Oil prices rose about $1 a barrel a barrel on Wednesday, bouncing from the lowest levels in months, after U.S. government data showed strong demand for refined fuel, but concerns remained over rising global crude supply.
Brent crude futures gained 95 cents to settle at $63.48 a barrel, up 1.52 percent. U.S. West Texas Intermediate (WTI) crude futures rose $1.20 to settle at $54.63 a barrel, a 2.25 percent gain.
U.S. crude stocks rose 4.9 million barrels last week, the Energy Information Administration said, a larger-than-expected increase. Crude inventories have risen for nine straight weeks, the longest streak since March 2017.
The overall market remained weak after crude fell more than 6 percent the previous session, while world equities tumbled on worries about economic prospects.
Brent has fallen by more than 25 percent since reaching a four-year high of $86.74 on Oct. 3, reflecting forecasts of slowing demand and ample supply from Saudi Arabia, Russia and the United States.
Worried by the prospect of a new supply glut, the Organization of the Petroleum Exporting Countries is talking about reducing output just months after increasing production.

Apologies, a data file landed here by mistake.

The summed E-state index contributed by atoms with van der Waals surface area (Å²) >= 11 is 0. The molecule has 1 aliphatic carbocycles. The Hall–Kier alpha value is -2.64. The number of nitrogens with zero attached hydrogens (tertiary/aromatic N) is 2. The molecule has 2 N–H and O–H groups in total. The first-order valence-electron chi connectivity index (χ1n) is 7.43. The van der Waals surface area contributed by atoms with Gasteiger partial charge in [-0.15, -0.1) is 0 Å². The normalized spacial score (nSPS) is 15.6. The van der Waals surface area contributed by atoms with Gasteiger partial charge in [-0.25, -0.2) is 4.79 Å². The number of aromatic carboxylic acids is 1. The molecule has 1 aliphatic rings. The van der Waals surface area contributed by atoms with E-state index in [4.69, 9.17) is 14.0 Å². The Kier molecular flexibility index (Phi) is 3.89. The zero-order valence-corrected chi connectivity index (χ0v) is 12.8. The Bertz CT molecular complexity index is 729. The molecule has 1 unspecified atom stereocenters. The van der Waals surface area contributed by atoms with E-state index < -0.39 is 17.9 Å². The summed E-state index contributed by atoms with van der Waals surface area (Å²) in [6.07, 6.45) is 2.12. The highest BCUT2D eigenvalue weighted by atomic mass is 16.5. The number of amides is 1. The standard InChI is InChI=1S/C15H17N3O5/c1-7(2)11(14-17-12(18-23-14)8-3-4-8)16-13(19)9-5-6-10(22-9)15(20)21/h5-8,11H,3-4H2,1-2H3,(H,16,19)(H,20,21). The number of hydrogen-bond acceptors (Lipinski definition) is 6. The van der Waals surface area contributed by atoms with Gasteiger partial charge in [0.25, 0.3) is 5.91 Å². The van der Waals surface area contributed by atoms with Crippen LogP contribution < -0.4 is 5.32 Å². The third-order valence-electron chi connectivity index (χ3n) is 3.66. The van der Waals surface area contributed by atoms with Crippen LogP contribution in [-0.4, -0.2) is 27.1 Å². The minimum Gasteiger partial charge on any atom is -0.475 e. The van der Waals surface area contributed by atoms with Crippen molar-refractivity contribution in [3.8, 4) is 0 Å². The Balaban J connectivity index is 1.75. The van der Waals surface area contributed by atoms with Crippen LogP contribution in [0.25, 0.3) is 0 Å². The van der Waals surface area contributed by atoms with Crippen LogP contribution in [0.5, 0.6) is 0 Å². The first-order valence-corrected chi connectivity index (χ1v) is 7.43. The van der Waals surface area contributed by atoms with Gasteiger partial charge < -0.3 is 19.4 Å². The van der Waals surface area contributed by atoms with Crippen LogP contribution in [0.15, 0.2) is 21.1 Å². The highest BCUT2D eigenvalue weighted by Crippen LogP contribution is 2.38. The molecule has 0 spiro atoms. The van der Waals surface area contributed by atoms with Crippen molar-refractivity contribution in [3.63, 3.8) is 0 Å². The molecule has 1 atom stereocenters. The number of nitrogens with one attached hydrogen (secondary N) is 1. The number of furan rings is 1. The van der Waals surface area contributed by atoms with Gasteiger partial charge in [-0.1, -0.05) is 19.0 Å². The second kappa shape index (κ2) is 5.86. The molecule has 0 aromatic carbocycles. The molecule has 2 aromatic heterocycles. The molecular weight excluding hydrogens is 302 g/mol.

OPEC, Russia and other producers are considering a supply cut of between 1 million barrels per day (bpd) and 1.4 million bpd at a Dec. 6 meeting, sources familiar with the issue have said.
However, Saudi Arabia may find it harder to act to support prices, analysts said, after U.S. President Donald Trump on Wednesday praised Saudi Arabia for helping to lower oil prices.
Riyadh could feel more inclined to heed U.S. demands after Trump promised on Tuesday to be a “steadfast partner” of Saudi Arabia despite saying Crown Prince Mohammed bin Salman may have known about a plan to murder journalist Jamal Khashoggi.
U.S. energy firms cut three oil rigs in the week to Nov. 21, bringing the total down to 885, General Electric Co’s Baker Hughes energy services firm said on Friday.
“It’s fair to say that the price of oil is going to continue to be pretty volatile between now and Dec. 6 when OPEC meets,” said Brian Kessens, managing director at Tortoise. “There’s going to be a lot of different rhetoric and anticipation of what will actually transpire.”